I wrote about the current monster sunspot group in yesterday’s blog, but not until I saw with my own eyes through a filmy layer of clouds this morning did I realize how impressive it really is. The region, named 1654, stretches some 112,000 miles or approximately 14 times the diameter of the Earth across the sun’s northern hemisphere. With a safe solar filter, I could make out the two biggest spots.
Sunspots are dark because they’re several thousand degrees cooler than the sun’s visible surface called the photosphere. The contrast makes them appear greyish-black. Powerful magnetic energy concentrated in sunspots insulates them from the surrounding 11,000 degree heat by blocking the flow of hot gases from the sun’s interior. Less gas means less heat and cooler spots … if you call 8,000 degrees cool.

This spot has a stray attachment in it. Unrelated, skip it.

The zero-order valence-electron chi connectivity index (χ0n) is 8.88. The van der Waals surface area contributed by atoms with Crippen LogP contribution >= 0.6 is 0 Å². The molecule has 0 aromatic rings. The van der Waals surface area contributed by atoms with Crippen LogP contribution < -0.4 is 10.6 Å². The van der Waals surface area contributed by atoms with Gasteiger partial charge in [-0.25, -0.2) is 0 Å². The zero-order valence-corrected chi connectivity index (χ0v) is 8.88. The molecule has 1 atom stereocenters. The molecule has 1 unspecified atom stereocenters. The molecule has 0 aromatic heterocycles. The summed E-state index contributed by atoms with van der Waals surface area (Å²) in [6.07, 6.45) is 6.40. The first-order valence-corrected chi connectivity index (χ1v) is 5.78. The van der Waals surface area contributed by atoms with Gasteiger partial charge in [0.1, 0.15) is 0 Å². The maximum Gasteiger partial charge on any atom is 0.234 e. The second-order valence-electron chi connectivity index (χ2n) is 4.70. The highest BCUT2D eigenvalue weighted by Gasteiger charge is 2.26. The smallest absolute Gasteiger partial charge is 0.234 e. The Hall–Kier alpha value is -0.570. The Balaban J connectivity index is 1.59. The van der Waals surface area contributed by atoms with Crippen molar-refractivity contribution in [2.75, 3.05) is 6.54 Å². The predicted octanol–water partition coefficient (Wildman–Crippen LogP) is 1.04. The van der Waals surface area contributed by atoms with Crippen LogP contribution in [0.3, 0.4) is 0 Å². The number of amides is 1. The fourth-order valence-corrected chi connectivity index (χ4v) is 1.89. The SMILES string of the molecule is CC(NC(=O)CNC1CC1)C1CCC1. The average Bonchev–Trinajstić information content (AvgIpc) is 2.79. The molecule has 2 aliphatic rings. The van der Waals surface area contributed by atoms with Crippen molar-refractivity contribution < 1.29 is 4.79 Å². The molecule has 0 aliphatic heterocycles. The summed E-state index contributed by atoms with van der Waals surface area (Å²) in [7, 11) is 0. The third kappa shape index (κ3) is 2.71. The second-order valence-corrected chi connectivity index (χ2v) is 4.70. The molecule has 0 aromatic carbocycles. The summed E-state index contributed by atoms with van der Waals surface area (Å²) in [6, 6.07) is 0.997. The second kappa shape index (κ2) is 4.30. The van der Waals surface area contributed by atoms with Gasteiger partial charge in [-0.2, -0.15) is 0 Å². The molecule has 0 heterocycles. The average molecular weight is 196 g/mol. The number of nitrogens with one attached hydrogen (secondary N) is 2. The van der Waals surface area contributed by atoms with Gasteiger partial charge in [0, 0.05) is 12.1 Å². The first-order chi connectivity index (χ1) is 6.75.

Although region 1654 continues to flare, no storms are expected to hit Earth for the time being. Just the same, the solar wind has been strong enough on its own in the past 24 hours to ignite northern lights displays across the Arctic. I’ll post updates regularly if a geomagnetic (auroral) storm should blow up.
By the way, ever since I saw the movie October Sky I’ve liked the word ‘prodigious’.